The cat fancy likes to use elements of the anatomy of a cat to distinguish one cat breed from another. Body types vary a lot and ears are very popular with cat breeders. There is a huge range of eye colors and ear shapes and sizes, which through selective breeding helps to mark out a cat breed from the other 104 or more breeds.
Another favorite bit of anatomy, which is included in breed standards and important in breeding, is the cat’s tail.
There is vast range of cat tail styles, lengths and fluffiness. This page presents that range,or at least a good part of it,with illustrations. I’ll start at the most fluffy, long and impressive. I’ll finish on the regular tail.
Long and Flowing
Long and flowing tails can be referred to as “plumed tails”. There is no hard and fast definition. In a true sense a plumed tail probably expands a bit towards the tip. However, it would seem to include long and flowing tails.
Examples of cat breeds with plumed tails are: Maine Coon (perhaps) and Balinese (long haired Siamese). Although the amount of fur on the tail of these cats is different because the Maine Coon is double coated while the Balinese is single coated. The word “plume” is not used routinely by the associations in their breed standards as far as I am aware. The CFA Maine Coon standard for the tail is:
“long, wide at base, and tapering. Fur long and flowing”
This is a fine Helmi Flick picture that shows off the Maine Coon tail. Although not referred to as plumed in the breed standard, it is plumed for me.
The Balinese CFA breed standard refers to the tail as plumed:
“bone structure long, thin, tapering to a fine point. Tail hair spreads out like a plume“
The tail is quite slender and the fur lies close to the skin on the body and wafts around in a true plume on the tail. I think you will find that the Balinese has the best plumed tail.
The cat in this picture is 4Ever. She is a show cat. Another cat that has a tail that is described as plumed is the longhaired version of the Oriental Shorthair.
Short and Thick
The tail’s thickness is provided by the fur length. The classic, thickly coated shortish tail is carried by the contemporary Persian cat. The breed standard refers to this cat’s coat as “long and thick, standing off from the body”.
And the tail is described as:
short, but in proportion to body length (no mention of fur length)
This is an adorable looking Persian.
Long and Thin
The classic long, thin cat tail type is the Modern Siamese tail. There are a number of cat breeds closely related to the Modern Siamese such as the Javanese and Oriental Shorthair, I’ll illustrate this type of cat tail with a picture of a black Oriental Shorthair. The CFA breed standard for the OSH tail is:
“long, thin at the base, and tapered to a fine point. Longhair Division: tail hair spreads out like a plume”
This Helmi picture of a black OSH shows off the thin tail very nicely.
A nice example of a moderately proportioned cat tail is the one belonging to the Abyssinian. The CFA breed standard describes it thus:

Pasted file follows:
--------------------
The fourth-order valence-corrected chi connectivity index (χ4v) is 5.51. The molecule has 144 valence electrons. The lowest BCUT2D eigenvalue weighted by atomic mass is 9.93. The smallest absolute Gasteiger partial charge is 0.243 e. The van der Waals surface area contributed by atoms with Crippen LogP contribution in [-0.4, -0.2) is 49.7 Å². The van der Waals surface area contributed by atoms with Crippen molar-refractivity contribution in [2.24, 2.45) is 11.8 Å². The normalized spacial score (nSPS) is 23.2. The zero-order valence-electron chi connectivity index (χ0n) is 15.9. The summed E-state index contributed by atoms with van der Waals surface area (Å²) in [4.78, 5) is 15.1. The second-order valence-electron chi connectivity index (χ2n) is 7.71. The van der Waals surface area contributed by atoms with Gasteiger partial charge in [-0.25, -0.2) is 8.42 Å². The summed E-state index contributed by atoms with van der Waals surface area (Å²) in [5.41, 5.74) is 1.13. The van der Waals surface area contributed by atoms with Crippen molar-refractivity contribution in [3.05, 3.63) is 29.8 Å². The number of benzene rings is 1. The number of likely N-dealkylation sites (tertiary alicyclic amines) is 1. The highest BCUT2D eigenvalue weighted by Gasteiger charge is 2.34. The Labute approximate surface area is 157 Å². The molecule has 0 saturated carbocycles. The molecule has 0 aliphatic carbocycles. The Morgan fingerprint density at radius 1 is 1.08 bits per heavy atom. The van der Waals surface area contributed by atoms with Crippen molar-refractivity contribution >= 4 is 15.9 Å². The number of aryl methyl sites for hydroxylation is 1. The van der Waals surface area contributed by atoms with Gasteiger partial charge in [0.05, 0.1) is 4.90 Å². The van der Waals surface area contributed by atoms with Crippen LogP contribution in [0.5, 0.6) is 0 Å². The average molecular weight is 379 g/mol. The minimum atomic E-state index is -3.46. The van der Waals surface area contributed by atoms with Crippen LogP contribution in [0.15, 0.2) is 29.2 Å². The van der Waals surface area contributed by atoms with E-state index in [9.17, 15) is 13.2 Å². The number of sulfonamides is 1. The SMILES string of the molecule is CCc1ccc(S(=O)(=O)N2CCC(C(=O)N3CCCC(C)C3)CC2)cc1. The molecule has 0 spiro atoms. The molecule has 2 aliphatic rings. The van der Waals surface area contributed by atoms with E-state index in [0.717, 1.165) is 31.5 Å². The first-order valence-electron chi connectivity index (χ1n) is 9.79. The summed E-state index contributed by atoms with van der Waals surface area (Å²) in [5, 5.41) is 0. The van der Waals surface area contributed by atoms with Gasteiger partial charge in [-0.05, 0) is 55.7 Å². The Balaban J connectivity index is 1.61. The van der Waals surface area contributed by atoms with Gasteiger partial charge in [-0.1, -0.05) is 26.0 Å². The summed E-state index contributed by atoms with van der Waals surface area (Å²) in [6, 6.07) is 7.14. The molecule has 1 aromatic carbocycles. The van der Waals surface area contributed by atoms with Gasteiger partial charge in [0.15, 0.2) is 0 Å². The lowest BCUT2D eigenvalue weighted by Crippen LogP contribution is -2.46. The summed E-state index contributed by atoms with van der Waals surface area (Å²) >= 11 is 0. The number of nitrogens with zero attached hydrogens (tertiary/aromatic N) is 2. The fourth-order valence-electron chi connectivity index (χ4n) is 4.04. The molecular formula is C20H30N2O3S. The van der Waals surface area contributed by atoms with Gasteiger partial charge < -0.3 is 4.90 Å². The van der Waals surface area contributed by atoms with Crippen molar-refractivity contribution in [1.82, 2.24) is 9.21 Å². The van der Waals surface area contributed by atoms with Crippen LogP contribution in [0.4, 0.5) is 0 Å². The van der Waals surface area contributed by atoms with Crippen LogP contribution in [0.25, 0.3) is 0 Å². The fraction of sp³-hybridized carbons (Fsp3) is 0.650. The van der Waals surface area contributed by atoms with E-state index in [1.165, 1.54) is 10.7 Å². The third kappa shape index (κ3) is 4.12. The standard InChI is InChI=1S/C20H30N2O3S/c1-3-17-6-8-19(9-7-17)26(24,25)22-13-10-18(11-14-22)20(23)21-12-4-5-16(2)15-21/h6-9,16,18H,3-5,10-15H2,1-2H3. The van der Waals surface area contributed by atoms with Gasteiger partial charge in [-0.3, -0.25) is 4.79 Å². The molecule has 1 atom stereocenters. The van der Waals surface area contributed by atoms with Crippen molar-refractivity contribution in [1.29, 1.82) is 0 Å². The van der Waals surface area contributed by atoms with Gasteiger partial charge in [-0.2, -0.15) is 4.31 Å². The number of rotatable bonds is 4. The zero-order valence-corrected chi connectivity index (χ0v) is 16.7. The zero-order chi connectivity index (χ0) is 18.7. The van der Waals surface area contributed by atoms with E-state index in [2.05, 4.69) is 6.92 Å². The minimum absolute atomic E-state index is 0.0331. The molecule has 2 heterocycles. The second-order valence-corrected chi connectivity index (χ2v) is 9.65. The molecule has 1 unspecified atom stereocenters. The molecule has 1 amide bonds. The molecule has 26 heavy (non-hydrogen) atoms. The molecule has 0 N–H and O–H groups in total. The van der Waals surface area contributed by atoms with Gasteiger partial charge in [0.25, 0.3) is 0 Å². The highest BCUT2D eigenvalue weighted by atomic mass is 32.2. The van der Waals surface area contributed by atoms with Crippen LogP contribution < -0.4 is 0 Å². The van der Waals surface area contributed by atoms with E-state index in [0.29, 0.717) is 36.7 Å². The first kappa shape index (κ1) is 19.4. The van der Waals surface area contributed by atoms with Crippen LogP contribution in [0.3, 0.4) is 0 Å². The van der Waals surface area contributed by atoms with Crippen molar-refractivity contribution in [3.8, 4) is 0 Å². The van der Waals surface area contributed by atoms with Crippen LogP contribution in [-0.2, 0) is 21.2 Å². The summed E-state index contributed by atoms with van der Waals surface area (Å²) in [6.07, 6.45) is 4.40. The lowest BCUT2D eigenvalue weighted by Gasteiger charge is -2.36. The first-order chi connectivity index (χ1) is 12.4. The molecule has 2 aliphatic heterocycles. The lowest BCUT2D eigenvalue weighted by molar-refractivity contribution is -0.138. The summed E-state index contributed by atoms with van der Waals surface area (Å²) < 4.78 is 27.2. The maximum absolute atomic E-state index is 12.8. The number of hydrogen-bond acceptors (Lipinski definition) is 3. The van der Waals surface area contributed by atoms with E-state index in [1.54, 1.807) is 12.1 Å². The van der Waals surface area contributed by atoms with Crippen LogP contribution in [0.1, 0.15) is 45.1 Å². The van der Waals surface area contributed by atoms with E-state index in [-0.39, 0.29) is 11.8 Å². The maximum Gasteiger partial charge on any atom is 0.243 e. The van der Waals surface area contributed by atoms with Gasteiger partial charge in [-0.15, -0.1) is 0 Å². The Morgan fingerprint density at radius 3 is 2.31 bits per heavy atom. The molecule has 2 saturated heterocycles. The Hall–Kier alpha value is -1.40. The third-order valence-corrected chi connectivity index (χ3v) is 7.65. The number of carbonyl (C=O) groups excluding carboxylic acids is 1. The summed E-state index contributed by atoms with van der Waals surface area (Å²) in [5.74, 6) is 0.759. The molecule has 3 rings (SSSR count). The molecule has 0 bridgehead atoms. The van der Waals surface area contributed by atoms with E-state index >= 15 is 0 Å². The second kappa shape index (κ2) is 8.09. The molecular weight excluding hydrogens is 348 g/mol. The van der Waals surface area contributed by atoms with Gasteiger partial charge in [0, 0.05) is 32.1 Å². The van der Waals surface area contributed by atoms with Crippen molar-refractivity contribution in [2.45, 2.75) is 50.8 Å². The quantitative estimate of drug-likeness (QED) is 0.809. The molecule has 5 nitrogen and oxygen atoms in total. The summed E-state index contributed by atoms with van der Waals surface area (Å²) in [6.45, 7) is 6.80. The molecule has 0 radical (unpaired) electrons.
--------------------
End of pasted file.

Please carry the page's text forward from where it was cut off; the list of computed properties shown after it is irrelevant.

“thick at base, fairly long and tapering”
That probably describes 80% of all cat tails. However it may be a fraction longer than “regular” (see below).
Here’s a picture:
Whippy or Whip-like
The hairless group of cats have whippy tails. There are cat breeds that are semi-hairless such as the Peterbald. I guess they have whippy tails too. The whippy tail is a rat-like tail.
“slender, flexible, and long while maintaining proportion to body length. Whip-like, tapering to a fine point.” – CFA Sphynx breed standard
“Long, strong and whippy” – TICA Peterbald breed standard
This Sphynx appears to be a bicolor cat judging from the markings in the skin.
“Powder puff” is a nice description of a very short but long haired tail that is found on the Japanese Bobtail. The breed standard does not use the term “powder puff”. This sort of tail is unique to the Japanese Bobtail and each one is different. It is a sort of identification mark.
“the tail is unique not only to the breed, but to each individual cat..”
Very Short Tail
Many bobtailed cats have very short tails. I’ll select the classic American bobtail as an example. The CFA breed standard states:
“..is short, flexible and expressive and may be straight, slightly curved or slightly kinked…”
The tail of the American Bobtail can look like the tail of the Japanese Bobtail. The picture above shows a standard very short tailed American Bobtail.
We are talking about the Manx and Cymric (long haired Manx) under this heading. This no-tailed cat can also have a little stump sometimes. There is a range of tail vestiges.
TAILLESSNESS: appearing to be absolute in the perfect specimen. A rise of bone at the end of the spine is allowed…
You can read about the range of tails for this cat on this page.
You’ll see the best “regular” cat tails on your cat or some random bred cats who are also show cats. Here is a nice example. Her name is “Olive Oyl”.
You can see some regular tailed show moggie cats on this page.
This honour belongs to the American Ringtailed Cat: